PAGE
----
Salt Karst: Mount Sedom diapir
Shortcut URL: https://serc.carleton.edu/69535
UTM coordinates and datum: none
Climate Setting: Arid
Tectonic setting: Continental Rift
Type: Process, Chronology
A unique, rapidly evolving karst landscape is described below. It develops on salt rock (halite) at such a rate that a human lifetime is enough to observe considerable geomorphic variations.
Halite is the most soluble common mineral on Earth's surface. Salt (halite) karst deals with extremely soluble and erodible rock-salt geomorphology, which demonstrates a rapidly developing end-member of karst processes. Salt outcrops are rare due to their high solubility. Most salt outcrops appear in desert environments, where the salt mass escapes total dissolution. In such outcrops, runoff produces well-developed karst terrains, with features including karren, sinkholes, and vadose caves. Today the known salt outcrops are probably no older than Pliocene, but the known well-developed salt karst systems are of Quaternary age.
A salt outcrop is commonly the topmost manifestation of a diapir (upward intrusion of a mobile, ductile material into brittle overlying rocks) extruding to the surface. Deeply buried salt can be also exposed by tectonic and denudational processes which act upon other rocks too.
Salt diapirs are exposed at the surface depending largely on climate and uplift rate. Subaerial karst features may develop as soon as the salt breaks the surface, and continue forming during the entire activity of a diapir, especially under arid climates. Alternatively, if subrosion (wide-spread dissolution below surface) and denudation are faster than uplift rate, all the salt is consumed prior to emergence above ground surface, thus hardly any karst relief will develop, except subsidence of overlying sediments. This is often the case under wet climates where fresh groundwater circulation is active.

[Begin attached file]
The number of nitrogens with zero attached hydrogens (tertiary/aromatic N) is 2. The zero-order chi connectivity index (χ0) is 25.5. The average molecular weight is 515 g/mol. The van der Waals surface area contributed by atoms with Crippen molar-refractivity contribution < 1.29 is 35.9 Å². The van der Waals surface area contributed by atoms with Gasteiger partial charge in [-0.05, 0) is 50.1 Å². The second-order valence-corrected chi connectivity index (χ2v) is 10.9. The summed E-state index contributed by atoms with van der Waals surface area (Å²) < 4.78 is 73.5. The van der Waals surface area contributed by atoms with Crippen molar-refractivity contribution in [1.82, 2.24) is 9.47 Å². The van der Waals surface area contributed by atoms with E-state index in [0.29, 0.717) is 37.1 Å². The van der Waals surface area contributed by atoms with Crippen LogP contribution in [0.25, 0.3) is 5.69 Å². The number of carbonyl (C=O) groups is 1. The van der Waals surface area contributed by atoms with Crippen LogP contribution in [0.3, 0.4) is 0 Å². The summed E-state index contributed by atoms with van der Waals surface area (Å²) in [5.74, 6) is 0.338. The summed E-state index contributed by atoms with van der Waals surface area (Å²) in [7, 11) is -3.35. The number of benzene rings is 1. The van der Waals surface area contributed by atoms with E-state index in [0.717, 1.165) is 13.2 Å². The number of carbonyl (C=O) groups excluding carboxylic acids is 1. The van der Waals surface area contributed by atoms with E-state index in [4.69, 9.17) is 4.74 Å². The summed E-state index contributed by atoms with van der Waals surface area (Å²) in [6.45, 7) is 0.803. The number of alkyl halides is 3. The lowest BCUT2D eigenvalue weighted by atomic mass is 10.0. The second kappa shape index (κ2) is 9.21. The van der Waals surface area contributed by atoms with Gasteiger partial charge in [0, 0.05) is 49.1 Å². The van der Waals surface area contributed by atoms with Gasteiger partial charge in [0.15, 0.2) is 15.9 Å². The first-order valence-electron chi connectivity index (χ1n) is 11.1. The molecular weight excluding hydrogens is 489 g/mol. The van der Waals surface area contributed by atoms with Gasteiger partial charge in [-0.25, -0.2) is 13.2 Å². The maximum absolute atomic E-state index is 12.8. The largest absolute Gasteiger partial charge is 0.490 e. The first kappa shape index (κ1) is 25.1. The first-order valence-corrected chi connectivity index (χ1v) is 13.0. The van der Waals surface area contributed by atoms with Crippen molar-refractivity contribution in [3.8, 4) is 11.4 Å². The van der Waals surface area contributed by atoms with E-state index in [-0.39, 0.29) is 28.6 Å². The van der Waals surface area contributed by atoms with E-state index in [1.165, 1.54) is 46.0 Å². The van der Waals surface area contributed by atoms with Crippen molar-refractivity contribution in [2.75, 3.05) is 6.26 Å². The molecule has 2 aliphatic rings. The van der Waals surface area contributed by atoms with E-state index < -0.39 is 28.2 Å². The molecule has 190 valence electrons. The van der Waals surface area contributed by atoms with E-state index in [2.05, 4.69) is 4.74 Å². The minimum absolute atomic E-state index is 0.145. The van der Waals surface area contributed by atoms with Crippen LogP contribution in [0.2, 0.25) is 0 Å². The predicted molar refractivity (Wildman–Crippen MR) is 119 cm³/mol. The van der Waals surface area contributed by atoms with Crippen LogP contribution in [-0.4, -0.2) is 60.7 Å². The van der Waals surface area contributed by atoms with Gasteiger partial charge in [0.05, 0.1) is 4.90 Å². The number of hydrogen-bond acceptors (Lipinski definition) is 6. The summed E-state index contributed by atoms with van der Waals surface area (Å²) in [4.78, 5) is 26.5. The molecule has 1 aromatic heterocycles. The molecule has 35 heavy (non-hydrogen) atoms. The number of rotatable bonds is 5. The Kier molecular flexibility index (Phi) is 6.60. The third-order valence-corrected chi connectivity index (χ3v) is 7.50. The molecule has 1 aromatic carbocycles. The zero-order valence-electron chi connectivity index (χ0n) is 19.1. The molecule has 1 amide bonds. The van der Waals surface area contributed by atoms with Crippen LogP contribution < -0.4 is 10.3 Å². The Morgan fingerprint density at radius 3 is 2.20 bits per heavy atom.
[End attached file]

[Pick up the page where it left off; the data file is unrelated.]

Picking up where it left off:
When salt rises to the surface, it is commonly covered by a residual caprock and other sediments. Along the edges of plateaus, and on steep slopes, the caprock may be missing and salt will be exposed. In this case, surface karst features will develop, such as rillenkarren (Fig. 1). These features form on bare rock slopes by rainfall and associated runoff. They are tightly packed, 1-2 centimeters wide, with sharp-edged parabolic cross section. <a>Salt rillenkarren ridges</a> are commonly sharper than limestone rillenkarren, and they often grade into a planar solution surface. The remaining residue of impute rock salt is carried downslope by runoff. Sub-horizontal portions of the slopes tend to accumulate this residue, which, according to its thickness and areal distribution, may protect the salt from further dissolution.